Orchestra and chorale to join forces in long-awaited collaboration

Sam Patterson, Campus Life Reporter

There are countless ways to express music. Different instruments, styles and performers combine to produce vastly unique aural experiences. Each branch of the musical world offers fresh artistic expression, leaving the audience with a distinct perspective. When more than one of these branches are combined, there is great potential for an exciting, harmonious crossover.

On Friday, Feb. 17 at 7 p.m. in Cordiner Hall, the Whitman College Orchestra and Chorale will be hosting their first joint concert since 2019. The orchestra is directed by Associate Professor of Music and Garrett Fellow Paul Luongo, and the chorale is directed by Visiting Assistant Professor of Music Joseph Kemper. The pair is ecstatic to have this opportunity, as COVID-19 hampered their collaborative efforts for the past few years. 

The show will offer a wide range of musical stylings and instrumental personnel between its four different pieces. The night will open with a piece by the orchestra, followed by solo performances from Concerto-Aria competition winners Ravi Narayan and Linnea Gatmon-Sandrock, all conducted by Professor Luongo. The last piece, conducted by Professor Kemper, will be a multi-movement work with great musical depth and range, performed by the combined efforts of the orchestra, the chorale and guest soloists Katherine Goforth (tenor) and Anton Belov (bass).

Professor Luongo spoke to the unique benefits that musicians obtain from rehearsing collaborative musical performances together.

“I think it’s one of the concerts this year that’s involved the most areas around music-making at Whitman,” Luongo said. “Any different type of collaboration is a learning process; there’s always a bit of give and take, [as] everyone approaches things a little bit differently. Instrumentalists rehearse slightly differently than vocalists, and I think that’s a really healthy process for everybody involved. You get to see different approaches, and sometimes you learn a few things along the way that you can change [in] your own approach.” 

With so many musicians on stage at once, the piece turns into a titanic production. Luongo spoke to the energy that such a large group of performers can create. 

“I think it’s also just invigorating. I think the students get really excited to perform a piece that has 100 people up on stage, and it’s definitely one of these kinds of processes where the sum is greater than its parts,” Luongo said.

Violinist Ben Kehrli spoke to the advantages of working alongside different musical subclasses, specifically from an orchestral standpoint.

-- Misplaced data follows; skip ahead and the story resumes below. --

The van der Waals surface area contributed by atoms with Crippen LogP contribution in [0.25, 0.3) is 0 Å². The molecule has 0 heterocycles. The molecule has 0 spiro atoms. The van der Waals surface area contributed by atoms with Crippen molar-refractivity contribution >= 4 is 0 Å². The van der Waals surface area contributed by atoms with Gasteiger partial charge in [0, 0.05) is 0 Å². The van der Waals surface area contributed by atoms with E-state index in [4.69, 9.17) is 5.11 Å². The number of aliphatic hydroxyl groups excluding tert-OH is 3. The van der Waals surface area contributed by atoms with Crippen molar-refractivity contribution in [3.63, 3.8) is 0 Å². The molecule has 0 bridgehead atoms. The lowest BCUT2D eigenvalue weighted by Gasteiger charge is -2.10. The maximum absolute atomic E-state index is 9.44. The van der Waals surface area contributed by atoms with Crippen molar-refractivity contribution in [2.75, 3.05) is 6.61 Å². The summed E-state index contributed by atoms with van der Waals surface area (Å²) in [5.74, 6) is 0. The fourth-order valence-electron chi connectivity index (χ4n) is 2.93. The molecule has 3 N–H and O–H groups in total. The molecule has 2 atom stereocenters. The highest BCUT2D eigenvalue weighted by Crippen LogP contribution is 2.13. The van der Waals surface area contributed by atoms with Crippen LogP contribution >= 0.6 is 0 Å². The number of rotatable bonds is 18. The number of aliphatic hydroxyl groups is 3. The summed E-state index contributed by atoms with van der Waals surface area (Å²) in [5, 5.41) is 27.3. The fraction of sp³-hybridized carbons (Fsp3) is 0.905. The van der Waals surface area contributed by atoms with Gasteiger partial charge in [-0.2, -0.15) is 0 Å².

“When we practice under a choral conductor, we get far more emotional terms in our feedback that are much more typical for a vocalist, since the voice can respond easily in this sense. This new way of playing music provided a goosebumps-filled, spine-tingling experience,” Kehrli said.

On top of the unique potential created by merging the two musical groups, the orchestra and chorale joined efforts to offer the audience a rare opportunity to hear marginalized composer Marianna von Martines’ composition. 

Professor Kemper spoke to the consideration that went into choosing the piece for the concert’s joint finale.

“Dr. Luongo and I collaborated to find a piece that would allow the students from the choir and orchestra to come together … we wanted to find something that was accessible enough for both groups but also was a work that represented a composer that had been historically marginalized or excluded,” Kemper said. “The piece that we came across was by Marianna von Martines … who lived during the same time as prodigious figures such as Haydn and Mozart and was prodigious herself. Because of the norms at the time, women were not allowed to hold any posts in schools or posts in churches, which were the main musical employment opportunities — so she wrote this work, and it never had a large scale production in her lifetime.”

Despite the lack of recognition Martines received during her era, her work has finally gained recognition over the past two decades. Her composition has only been performed a handful of times, but the joint efforts of the orchestra and chorale will bring her underappreciated work to life.

Head on down to Cordiner Hall this Friday, Feb. 17 at 7 p.m. for a night of music with quite a bit to offer. Between talented soloists, stylistic supplementation from the orchestra and chorale’s collaboration and Martines’ historically underappreciated finale, the concert is bound to provide audiences with a profound experience.